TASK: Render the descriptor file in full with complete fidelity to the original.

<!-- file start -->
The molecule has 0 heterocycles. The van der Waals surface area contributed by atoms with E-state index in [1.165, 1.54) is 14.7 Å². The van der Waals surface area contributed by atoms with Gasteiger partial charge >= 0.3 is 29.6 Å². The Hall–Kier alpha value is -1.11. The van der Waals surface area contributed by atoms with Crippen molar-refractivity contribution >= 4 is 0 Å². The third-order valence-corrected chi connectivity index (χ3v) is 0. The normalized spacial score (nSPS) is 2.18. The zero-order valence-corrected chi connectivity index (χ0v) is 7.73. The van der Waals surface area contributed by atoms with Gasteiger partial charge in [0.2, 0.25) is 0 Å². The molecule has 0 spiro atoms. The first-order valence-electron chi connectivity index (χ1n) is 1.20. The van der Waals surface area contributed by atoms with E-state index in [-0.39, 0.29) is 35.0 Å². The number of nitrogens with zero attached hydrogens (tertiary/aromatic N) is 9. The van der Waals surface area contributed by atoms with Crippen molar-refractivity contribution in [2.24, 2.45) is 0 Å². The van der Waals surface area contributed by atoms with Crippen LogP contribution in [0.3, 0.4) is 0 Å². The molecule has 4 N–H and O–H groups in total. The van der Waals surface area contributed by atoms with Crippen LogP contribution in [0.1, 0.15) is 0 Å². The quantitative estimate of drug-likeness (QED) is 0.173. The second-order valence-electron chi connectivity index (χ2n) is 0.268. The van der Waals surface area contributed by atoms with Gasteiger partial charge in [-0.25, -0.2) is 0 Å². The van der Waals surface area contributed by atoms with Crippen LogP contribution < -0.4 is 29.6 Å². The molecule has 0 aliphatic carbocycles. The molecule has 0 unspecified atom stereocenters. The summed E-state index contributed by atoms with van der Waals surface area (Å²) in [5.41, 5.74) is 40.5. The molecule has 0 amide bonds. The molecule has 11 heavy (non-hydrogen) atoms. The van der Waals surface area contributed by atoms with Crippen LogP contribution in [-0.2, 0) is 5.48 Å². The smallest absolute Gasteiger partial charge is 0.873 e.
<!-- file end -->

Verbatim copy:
The molecule has 0 heterocycles. The van der Waals surface area contributed by atoms with E-state index in [1.165, 1.54) is 14.7 Å². The van der Waals surface area contributed by atoms with Gasteiger partial charge >= 0.3 is 29.6 Å². The Hall–Kier alpha value is -1.11. The van der Waals surface area contributed by atoms with Crippen molar-refractivity contribution >= 4 is 0 Å². The third-order valence-corrected chi connectivity index (χ3v) is 0. The normalized spacial score (nSPS) is 2.18. The zero-order valence-corrected chi connectivity index (χ0v) is 7.73. The van der Waals surface area contributed by atoms with Gasteiger partial charge in [0.2, 0.25) is 0 Å². The molecule has 0 spiro atoms. The first-order valence-electron chi connectivity index (χ1n) is 1.20. The van der Waals surface area contributed by atoms with E-state index in [-0.39, 0.29) is 35.0 Å². The number of nitrogens with zero attached hydrogens (tertiary/aromatic N) is 9. The van der Waals surface area contributed by atoms with Crippen molar-refractivity contribution in [2.24, 2.45) is 0 Å². The van der Waals surface area contributed by atoms with Crippen LogP contribution in [0.3, 0.4) is 0 Å². The molecule has 4 N–H and O–H groups in total. The van der Waals surface area contributed by atoms with Crippen LogP contribution in [0.1, 0.15) is 0 Å². The quantitative estimate of drug-likeness (QED) is 0.173. The second-order valence-electron chi connectivity index (χ2n) is 0.268. The van der Waals surface area contributed by atoms with Gasteiger partial charge in [-0.25, -0.2) is 0 Å². The van der Waals surface area contributed by atoms with Crippen LogP contribution < -0.4 is 29.6 Å². The molecule has 0 aliphatic carbocycles. The molecule has 0 unspecified atom stereocenters. The summed E-state index contributed by atoms with van der Waals surface area (Å²) in [5.41, 5.74) is 40.5. The molecule has 0 amide bonds. The molecule has 11 heavy (non-hydrogen) atoms. The van der Waals surface area contributed by atoms with Crippen LogP contribution in [-0.2, 0) is 5.48 Å². The smallest absolute Gasteiger partial charge is 0.873 e.